Wednesday, July 9, 2003
Blair a likely casualty of Bush's war
By NICHOLAS D. KRISTOF
LONDON -- One of the saddest results of our war in Iraq is that it may finish off Tony Blair before Saddam Hussein.
Everywhere I go in Britain, people dismiss Blair as President Bush's poodle. Blair's Labor Party has fallen behind the Conservatives in the latest poll, for only the second time in 11 years. "The Iraq critics think that the prime minister has betrayed his country to a Texas gunslinger," William Rees-Mogg noted in The Times of London.
So it'll sound foolish when I suggest that Bush should study Blair and learn a few things. But on the other hand, everybody likes Blair but the Brits.
A poll by the Pew Research Center found Blair was the world leader Americans trust most ( Bush ranked second), respected by 83 percent of Americans, and he was also highly esteemed in countries as diverse as Australia and Nigeria. More interesting, Bush and Blair took very similar positions over the past couple of years, and both exaggerated the Iraqi threat -- and yet Blair is perhaps the leading statesman in the world today and Bush is regarded by much of the globe as a dimwitted cowboy. Or, as an Oxford don put it to me after perhaps too much sherry, "a buffoon."
The main reason is that the White House overdosed on moral clarity.
Bush always exudes a sense that the issues are crystal clear and that anyone who disagrees with him is playing political games. This fervor worked fine in the immediate aftermath of 9/11, and in proper doses, moral clarity is admirable. But too much hobbles policy-making and insults our intelligence.
Blair stands with Bush on Iraq but acknowledges the complexity of the issues.
"Yes, there are countries that disagree with what we are doing; I mean, there's no point in hiding it -- there's been a division," Blair told reporters early in the war, when the two leaders were asked about opposition among allies. But Bush gave no ground, saying: "We've got a huge coalition. I'm very pleased with the size of our coalition."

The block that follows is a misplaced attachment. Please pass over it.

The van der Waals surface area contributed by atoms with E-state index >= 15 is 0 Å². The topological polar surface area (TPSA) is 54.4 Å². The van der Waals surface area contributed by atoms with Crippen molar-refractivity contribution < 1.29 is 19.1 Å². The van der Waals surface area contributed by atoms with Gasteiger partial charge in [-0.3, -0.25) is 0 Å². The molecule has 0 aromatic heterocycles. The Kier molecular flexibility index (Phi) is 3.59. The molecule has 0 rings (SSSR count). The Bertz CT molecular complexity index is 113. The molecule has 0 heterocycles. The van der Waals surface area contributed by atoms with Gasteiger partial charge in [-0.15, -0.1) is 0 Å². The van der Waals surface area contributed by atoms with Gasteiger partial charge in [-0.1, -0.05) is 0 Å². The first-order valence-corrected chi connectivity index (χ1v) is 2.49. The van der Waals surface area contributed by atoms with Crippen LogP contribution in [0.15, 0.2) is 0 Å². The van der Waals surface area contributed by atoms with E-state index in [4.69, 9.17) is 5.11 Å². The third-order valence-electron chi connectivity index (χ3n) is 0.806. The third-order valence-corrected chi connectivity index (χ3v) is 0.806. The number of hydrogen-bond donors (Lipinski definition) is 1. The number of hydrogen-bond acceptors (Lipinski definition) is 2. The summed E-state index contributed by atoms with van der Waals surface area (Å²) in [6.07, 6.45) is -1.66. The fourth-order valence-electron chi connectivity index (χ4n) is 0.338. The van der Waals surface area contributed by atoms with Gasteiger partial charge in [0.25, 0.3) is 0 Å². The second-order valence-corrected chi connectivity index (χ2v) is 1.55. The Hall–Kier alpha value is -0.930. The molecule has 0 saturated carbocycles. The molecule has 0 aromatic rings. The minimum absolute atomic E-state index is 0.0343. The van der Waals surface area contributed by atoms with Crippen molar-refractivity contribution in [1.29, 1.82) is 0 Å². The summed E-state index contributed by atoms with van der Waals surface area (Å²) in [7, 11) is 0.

Blair met Pope John Paul II and the archbishop of Canterbury to discuss their opposition to the war. But Bush refused to discuss objections to the war with the head of the National Council of Churches or even the head of his own church, the United Methodists.
Political insults are a traditional British sport (Churchill famously described his rival Clement Atlee as a sheep in sheep's clothing, and as a modest man with much to be modest about). But Blair dignifies his opponents by grappling with their arguments in a way that helps preserve civility -- and that we Americans can learn from.
Bush is not the dummy his critics perceive. My take is that he's very bright in a street-smarts way: He's witty, has a great memory for faces and his old girlfriends speak more highly of him than many women do of their husbands. But he's also less interested in ideas than perhaps anybody I've ever interviewed, and his intelligence is all practical and not a bit intellectual. Nuance isn't his natural state, and yet he gives us glimmers to show he can achieve it.
The last time Bush seemed genuinely to wrestle with an issue was the summer of 2001, when he acknowledged the toughness of the stem cell debate. He showed an impressive willingness to puzzle through stem cell policy and seek a compromise.
If Bush had pursued that same model of policy-making into Iraq, then we would not have alienated our allies or bungled postwar planning because of rosy assumptions.
In 1979, James Fallows wrote a critique of President Carter's "Passionless Presidency." He argued that Carter was a smart, decent man who excelled in details but catastrophically lacked a sweeping vision to inspire the country and animate his presidency.
Well, now we've got a Passionate Presidency. But it's so focused on big-picture ideological campaigns that it doesn't bother with details (like what we will do with Iraq after we've conquered it). Blair offers a third way -- passion tethered to practicality, idealism without ideologues.
Given that Blair might end up with time on his hands, perhaps Bush could hire him as an adviser.
Nicholas D. Kristof is a columnist for The New York Times.